It was 9:00am in Baghdad, the temperature was already 28 C!
Thanks to Omer, our Médecins Sans Frontières / Doctors Without Borders (MSF) driver, our team arrived in Al-Kindy teaching hospital (currently a COVID-19 treatment centre) after a one-hour commute from the MSF guest house.
I got off the minibus and collected my personal protective equipment (known as PPE). The gloves, gowns, masks and goggles are vital for medical workers in these times of COVID-19.
At the gate, I fitted my mask before heading through the dusty passage into the busy hospital yard.
The hospital is run by the Iraqi Ministry of Health (MoH). At the time I was working there, MSF has been providing clinical management and training as part of the COVID-19 response project.
MSF has now started operating a whole ward for COVID-19 patients, donating equipment and resources to improve clinical care and what we call "infection prevention and control".
My first stop was the management office, where I dropped off my proposal for the hospital to implement these measures.
Then I stopped to put on my full PPE. Nearby was a lady in a traditional black gown and a younger girl wearing her hair in a bun, then three men and a cleaner sweeping floor. As I put on all my kit, they took turns gazing with friendly curiosity at my curly hair, MSF vest and the unusual activity of equipping PPE.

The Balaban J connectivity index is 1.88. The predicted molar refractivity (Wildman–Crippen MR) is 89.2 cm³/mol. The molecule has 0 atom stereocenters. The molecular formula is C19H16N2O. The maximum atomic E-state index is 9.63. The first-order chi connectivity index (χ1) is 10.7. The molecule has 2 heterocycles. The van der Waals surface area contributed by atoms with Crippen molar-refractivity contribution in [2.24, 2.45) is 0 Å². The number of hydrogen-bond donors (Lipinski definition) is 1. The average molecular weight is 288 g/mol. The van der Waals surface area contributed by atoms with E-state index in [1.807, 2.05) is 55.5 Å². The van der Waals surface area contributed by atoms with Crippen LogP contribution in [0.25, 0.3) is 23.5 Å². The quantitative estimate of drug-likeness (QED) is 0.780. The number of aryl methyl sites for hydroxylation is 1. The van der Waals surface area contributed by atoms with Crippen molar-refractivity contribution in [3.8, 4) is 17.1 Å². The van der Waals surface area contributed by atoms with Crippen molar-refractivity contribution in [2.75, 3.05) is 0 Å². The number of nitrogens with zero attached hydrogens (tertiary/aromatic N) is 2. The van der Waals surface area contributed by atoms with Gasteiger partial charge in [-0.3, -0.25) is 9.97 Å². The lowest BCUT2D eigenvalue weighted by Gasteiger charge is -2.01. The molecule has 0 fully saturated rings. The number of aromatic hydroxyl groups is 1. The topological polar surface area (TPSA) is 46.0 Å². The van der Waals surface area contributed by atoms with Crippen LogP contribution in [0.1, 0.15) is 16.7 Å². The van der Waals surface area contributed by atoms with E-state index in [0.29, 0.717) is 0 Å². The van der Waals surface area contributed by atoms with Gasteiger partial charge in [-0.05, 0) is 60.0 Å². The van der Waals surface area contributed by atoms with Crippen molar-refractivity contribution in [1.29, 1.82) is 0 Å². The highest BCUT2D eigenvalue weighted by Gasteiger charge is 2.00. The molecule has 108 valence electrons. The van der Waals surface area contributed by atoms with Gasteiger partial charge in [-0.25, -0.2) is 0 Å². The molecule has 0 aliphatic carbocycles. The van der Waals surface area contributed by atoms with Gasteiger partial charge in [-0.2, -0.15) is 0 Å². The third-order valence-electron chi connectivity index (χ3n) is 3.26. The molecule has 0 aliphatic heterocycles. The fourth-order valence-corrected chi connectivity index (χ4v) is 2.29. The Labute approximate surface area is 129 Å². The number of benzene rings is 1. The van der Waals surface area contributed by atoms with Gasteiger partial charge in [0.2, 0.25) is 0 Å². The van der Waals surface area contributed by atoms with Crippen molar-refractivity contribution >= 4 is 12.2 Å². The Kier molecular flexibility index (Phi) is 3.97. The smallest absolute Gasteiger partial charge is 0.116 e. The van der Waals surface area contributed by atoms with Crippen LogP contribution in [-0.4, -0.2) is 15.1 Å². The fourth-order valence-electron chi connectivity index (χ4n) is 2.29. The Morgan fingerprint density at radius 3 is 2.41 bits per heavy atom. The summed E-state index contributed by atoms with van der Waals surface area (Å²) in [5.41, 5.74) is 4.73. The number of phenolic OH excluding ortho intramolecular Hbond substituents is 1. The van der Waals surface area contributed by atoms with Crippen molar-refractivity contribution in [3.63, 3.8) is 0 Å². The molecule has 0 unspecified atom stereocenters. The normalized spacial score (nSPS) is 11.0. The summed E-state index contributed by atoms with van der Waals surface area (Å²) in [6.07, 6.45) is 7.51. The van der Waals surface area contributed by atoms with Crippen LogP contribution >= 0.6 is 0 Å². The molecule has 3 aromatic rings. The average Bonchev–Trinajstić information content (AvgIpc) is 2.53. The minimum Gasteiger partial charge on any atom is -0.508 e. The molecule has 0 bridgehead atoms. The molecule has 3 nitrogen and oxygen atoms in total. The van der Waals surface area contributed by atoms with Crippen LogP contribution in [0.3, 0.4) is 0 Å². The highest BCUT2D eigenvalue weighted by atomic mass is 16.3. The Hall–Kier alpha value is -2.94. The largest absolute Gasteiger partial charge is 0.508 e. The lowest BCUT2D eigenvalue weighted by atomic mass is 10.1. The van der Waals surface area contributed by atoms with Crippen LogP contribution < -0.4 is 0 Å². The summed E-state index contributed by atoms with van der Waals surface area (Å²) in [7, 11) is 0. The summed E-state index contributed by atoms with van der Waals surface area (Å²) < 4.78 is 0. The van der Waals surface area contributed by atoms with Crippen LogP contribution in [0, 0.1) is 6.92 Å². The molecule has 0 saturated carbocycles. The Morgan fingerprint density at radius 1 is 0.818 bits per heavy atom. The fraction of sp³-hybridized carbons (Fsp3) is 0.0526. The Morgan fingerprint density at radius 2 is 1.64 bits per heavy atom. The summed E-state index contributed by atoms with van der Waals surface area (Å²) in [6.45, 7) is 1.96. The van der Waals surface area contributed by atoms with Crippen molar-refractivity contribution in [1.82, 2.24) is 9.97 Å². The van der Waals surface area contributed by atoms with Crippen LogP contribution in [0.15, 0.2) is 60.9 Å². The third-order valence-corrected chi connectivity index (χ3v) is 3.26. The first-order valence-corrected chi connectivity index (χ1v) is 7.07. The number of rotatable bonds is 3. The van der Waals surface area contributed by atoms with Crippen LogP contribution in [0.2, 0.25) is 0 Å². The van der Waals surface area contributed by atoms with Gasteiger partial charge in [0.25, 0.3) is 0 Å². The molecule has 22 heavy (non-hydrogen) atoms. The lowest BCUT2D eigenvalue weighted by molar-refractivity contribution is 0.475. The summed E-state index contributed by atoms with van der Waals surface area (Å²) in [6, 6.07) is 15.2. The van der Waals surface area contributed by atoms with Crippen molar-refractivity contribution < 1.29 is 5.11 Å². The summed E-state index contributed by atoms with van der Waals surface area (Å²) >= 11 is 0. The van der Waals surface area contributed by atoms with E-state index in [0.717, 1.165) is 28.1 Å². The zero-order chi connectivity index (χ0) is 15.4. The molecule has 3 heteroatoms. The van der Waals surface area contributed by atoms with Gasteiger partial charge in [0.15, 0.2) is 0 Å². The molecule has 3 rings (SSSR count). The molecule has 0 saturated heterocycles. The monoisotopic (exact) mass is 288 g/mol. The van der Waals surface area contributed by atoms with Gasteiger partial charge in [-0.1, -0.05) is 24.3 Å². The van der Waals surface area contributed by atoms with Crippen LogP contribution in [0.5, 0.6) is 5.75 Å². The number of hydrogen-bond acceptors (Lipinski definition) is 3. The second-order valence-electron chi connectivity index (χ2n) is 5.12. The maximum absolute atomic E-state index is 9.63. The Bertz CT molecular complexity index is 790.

I smiled back behind my mask. These kinds of silent interactions are a special part of helping me unwind before a shift, so I always took my time putting on PPE unless the team needed to rush!
In the ICU
At the entrance of the ICU, I greeted the guard, “Salam, Abu Mohammed”.
”Welcome Doctor,” he replied cheerfully, holding the doors open.
Inside, I wiped the sweat off my forehead and nose for last time before fixing the sides of my goggles to the top of my N95 mask.
The busy ICU has 24 beds, all occupied by COVID-19 patients. It used to be seven, but when the Ministry of Health converted this hospital to a COVID-19 centre, the hospital had to stretch to find the extra capacity.
It was easy to spot the MSF team in their blue PPE gowns. With his turquoise trousers and MSF t-shirt, my nurse colleague was hard at work across the ICU.
And Pedro, MSF’s ICU doctor, with his neat black hood and his green scrubs under a majestic PPE gown. I smiled to myself as I thought that despite the stresses of the job, my team somehow had their own PPE style.
A sudden emergency
The MSF senior ICU staff and I started our ward rounds. Our role was to help to define the plan for the deteriorating patients and inform the Ministry of Health doctor. We also provided bedside training for staff and help manage stable patients to optimise ventilators, all done competently by MSF’s Iraqi doctor and nurses who transferred knowledge and skills impressively among themselves.
I followed Pedro and our team’s Iraqi doctor straight to the left corner bed to review a patient he was particularly concerned about.
She was being treated with continuous positive airway pressure (CPAP), a non-invasive form of ventilation that makes it easier to breathe. Behind the mask her skin had the bluish tinge that can come with low levels of oxygen in the blood.
In this project, MSF training and medical orders were in progress to upgrade the ICU care level, but at that particular point, there was no capacity to intubate any of the 23 in-patients for more advanced mechanical ventilation.